For property that isn't purchased all at once, Maryland courts have defined the term "acquired" as the ongoing process of making payments on the property. Under this definition, whether the property is nonmarital or marital depends on the source of each payment.
So, for example, a house that one spouse bought prior to marriage and was paying the mortgage on would start entirely as nonmarital property.
However, as the spouses make mortgage payments using marital funds during the marriage, the property becomes partially marital. (Md. Code Ann. Fam. Law § 8-205 (8).)
Dissipation—the legal term for waste—happens when one spouse uses marital property for a reason unrelated to the marriage at a time when the marriage is undergoing an irreconcilable breakdown.
For example, if one spouse used marital funds to pay for a lavish vacation with a boyfriend or girlfriend during the marriage, the court will reconcile that spending in the property award.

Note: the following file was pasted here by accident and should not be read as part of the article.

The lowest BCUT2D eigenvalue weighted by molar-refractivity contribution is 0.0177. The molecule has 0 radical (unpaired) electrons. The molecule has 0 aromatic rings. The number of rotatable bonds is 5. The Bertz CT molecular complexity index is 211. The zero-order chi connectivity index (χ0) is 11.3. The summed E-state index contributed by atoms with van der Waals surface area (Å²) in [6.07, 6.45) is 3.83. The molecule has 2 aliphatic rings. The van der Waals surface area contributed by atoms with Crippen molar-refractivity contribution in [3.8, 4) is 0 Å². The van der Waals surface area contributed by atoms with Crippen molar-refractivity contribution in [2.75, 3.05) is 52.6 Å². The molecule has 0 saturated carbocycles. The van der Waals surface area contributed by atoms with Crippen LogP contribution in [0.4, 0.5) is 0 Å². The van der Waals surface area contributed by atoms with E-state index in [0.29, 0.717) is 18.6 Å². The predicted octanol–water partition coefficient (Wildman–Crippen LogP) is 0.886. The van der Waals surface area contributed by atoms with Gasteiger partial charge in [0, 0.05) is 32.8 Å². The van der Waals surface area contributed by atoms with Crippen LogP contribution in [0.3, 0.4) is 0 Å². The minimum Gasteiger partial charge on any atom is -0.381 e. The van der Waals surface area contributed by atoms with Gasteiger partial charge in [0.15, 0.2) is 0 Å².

If the court finds that one spouse's dissipation of assets was serious enough to constitute fraud, it should consider the dissipated property as if it still existed when dividing the marital property. The purpose of this rule is to discourage either spouse from wasting marital assets.
The title papers alone don't determine whether property is marital property or nonmarital property, except that real property the spouses own as tenants by the entirety is considered marital. (Md. Code Ann. Fam. Law § 8-201 (e)(2).)
The court may order the sale of jointly titled real or personal property and divide the proceeds. But the court cannot transfer title ownership of property, except for pension, retirement, profit-sharing, or deferred compensation. (Md. Code Ann. Fam. Law §8-205 (2).)